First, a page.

Has the former Comptroller and Auditor General of India erred in handling the sensitive issue? What if reported accusations by Cricket Association of Bihar secretary Aditya Verma about Rai sweeping under the carpet a sexual harassment complaint by a female staff against Johri are found substantial?
The BCCI CoA, rather the cricket administration set up in the country, State associations included, is a divided house over the handling of the Johri case by the CoA Chairman. The other CoA member Diana Edulji wanted the “accused” who is facing serious allegations out of the BCCI and Indian cricket. There are at least seven State units in the BCCI who separately have echoed Diana’s sentiments.
Rai, defying the majority, has formed a three-member independent committee to investigate the allegations against the CEO. A valid, logical and legally appropriate move by the CoA chairman. How, an “employee” can be sacked or suspended without substantiating allegations or charges against him? A termination without inquiry and investigation will not easily stand the testimony of law if the suspended or terminated “employee” seeks legal course.
So, where did the CoA chairman go wrong in handling the sexual harassment issue in the BCCI?
It is the alleged earlier in a complaint by a BCCI female staffer against the CEO, reportedly highlighted by BCA secretary Verma.
The BCCI media release about the constitution of the three-member independent committee for a transparent inquiry of the matter, states that “The independent committee could take into account and/or probe all allegations of sexual harassment against Mr Johri while he was employed with the BCCI.”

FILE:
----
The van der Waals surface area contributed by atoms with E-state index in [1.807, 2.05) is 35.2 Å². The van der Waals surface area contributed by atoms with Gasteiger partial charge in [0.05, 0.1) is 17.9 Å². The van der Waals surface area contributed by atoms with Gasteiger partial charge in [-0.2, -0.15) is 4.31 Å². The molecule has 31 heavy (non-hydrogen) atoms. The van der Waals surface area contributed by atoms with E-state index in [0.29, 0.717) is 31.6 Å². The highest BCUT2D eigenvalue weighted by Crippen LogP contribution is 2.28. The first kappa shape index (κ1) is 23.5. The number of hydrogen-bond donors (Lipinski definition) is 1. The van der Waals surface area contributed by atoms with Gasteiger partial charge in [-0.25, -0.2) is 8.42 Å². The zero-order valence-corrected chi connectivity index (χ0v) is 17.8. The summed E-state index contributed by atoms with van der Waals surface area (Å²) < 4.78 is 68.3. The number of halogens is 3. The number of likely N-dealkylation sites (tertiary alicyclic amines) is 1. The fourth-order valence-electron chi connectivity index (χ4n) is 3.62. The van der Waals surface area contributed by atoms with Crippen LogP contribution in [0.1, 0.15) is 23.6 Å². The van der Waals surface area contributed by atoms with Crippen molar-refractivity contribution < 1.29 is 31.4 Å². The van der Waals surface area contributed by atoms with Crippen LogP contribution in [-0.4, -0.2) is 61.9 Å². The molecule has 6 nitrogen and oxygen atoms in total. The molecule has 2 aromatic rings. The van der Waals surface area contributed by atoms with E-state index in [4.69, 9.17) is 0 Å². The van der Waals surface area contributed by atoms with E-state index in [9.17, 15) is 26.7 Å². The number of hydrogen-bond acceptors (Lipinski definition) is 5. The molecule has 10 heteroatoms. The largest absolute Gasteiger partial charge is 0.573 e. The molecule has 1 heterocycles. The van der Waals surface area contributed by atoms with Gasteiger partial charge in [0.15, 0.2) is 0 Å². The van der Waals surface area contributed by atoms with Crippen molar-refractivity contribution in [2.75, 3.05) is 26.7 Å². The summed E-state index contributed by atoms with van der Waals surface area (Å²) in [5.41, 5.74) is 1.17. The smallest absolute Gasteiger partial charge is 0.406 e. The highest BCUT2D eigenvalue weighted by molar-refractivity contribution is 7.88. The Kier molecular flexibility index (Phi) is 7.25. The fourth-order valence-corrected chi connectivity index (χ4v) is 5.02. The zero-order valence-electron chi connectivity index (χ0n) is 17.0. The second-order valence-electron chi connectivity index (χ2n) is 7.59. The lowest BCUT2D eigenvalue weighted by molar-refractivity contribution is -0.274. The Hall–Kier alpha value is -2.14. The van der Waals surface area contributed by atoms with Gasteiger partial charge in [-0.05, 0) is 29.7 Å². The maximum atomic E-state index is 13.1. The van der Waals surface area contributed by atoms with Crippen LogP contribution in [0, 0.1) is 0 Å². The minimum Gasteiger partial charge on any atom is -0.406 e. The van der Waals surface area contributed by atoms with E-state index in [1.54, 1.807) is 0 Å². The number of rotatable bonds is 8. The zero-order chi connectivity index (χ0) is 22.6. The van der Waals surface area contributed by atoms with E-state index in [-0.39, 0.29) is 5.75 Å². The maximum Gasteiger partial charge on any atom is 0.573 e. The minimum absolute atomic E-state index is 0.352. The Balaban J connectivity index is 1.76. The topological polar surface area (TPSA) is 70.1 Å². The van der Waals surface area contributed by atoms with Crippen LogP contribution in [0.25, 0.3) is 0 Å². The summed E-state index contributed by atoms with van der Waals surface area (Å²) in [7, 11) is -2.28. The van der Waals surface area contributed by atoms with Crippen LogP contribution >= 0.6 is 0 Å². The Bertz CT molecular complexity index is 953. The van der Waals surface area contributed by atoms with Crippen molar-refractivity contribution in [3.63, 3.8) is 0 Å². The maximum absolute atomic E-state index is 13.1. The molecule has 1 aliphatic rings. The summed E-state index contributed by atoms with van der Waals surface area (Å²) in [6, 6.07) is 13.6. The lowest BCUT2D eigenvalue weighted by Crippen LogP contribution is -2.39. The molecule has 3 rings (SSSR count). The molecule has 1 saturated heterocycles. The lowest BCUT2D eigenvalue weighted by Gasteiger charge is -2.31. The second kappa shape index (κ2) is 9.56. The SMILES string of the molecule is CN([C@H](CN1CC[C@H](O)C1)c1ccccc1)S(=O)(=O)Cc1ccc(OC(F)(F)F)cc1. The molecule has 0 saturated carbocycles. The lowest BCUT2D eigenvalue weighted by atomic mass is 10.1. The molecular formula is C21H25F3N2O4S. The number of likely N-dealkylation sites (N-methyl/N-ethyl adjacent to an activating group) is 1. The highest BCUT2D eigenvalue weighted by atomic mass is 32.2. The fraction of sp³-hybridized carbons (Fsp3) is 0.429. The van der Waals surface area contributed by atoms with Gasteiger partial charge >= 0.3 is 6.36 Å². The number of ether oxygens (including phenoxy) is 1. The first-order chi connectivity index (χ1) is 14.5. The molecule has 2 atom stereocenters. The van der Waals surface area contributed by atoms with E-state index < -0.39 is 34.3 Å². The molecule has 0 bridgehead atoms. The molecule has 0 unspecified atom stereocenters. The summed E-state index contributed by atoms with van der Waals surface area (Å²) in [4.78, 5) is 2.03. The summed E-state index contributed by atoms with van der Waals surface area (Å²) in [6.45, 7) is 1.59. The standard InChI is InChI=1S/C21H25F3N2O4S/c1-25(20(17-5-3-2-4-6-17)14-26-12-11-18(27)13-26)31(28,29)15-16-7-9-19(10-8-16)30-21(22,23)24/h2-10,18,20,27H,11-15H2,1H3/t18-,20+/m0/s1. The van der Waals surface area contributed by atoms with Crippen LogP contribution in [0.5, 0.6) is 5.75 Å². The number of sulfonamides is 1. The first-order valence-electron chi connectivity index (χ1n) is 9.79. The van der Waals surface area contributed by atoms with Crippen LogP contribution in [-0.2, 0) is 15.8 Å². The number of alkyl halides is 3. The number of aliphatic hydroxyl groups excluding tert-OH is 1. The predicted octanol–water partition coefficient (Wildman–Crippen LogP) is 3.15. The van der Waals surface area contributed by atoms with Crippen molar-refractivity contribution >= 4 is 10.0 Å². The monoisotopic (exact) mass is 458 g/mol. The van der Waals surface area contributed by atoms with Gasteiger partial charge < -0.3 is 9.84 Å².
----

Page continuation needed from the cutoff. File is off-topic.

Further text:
“… take into account and / or probe all allegations of sexual harassment against Johri while he was employed with the BCCI” is tricky legally. Primarily it appears that by limiting the inquiry to his tenure in the BCCI, Johri has been saved from the #MeToo allegations pertaining to his previous employment.
However, prima facie this also amounts to an acceptance to the fact that there has been / or have been sexual harassment allegation or allegations against Johri, the BCCI CEO. If there were none, then why a three-member committee, comprising a former High Court Judge, a women’s commission ex-chairperson and a retired IPS, to inquire something that’s never reported?
This is what may cast trouble for the CoA Chairman, who has reportedly been accused of ignoring the allegations to protect Johri.
Not reporting the complaint may potentially constitute to an offence under the Sexual Harassment of Women at Workplace (Prevention, Prohibition and Redressal) Act of 2013.
So, what the act says that may bother Rai?
“Sexual harassment being a crime, “employers” are obligated to report offences.
Does Rai qualify to be an “employer” in this context? An employer under the act has been defined as any person who is responsible for the management, supervision, and control of the workplace and includes persons who formulate and administer policies of such an organisation.
Was Rai obliged to report the alleged complaint by a BCCI staff female member against the CEO? That is a subject of debate and interpretations. The answer lies in the relevant clauses cited above. With regard to Rai, the matter may be debated on two counts. Did he ever receive any complaint of sexual harassment in the BCCI. Was he as an “employer” obligated to report the offence.
The law has also defined the quantum of punishment for erring employers. “Employers” who fail to comply will be punished with a fine of up to ₹50,000 states the act.
The Sexual Harassment of Women at Workplace (Prevention, Prohibition and Redressal) Act, 2013, has come into force in India from December 9, 2013. It is enacted to protect women from sexual harassment at their place of work.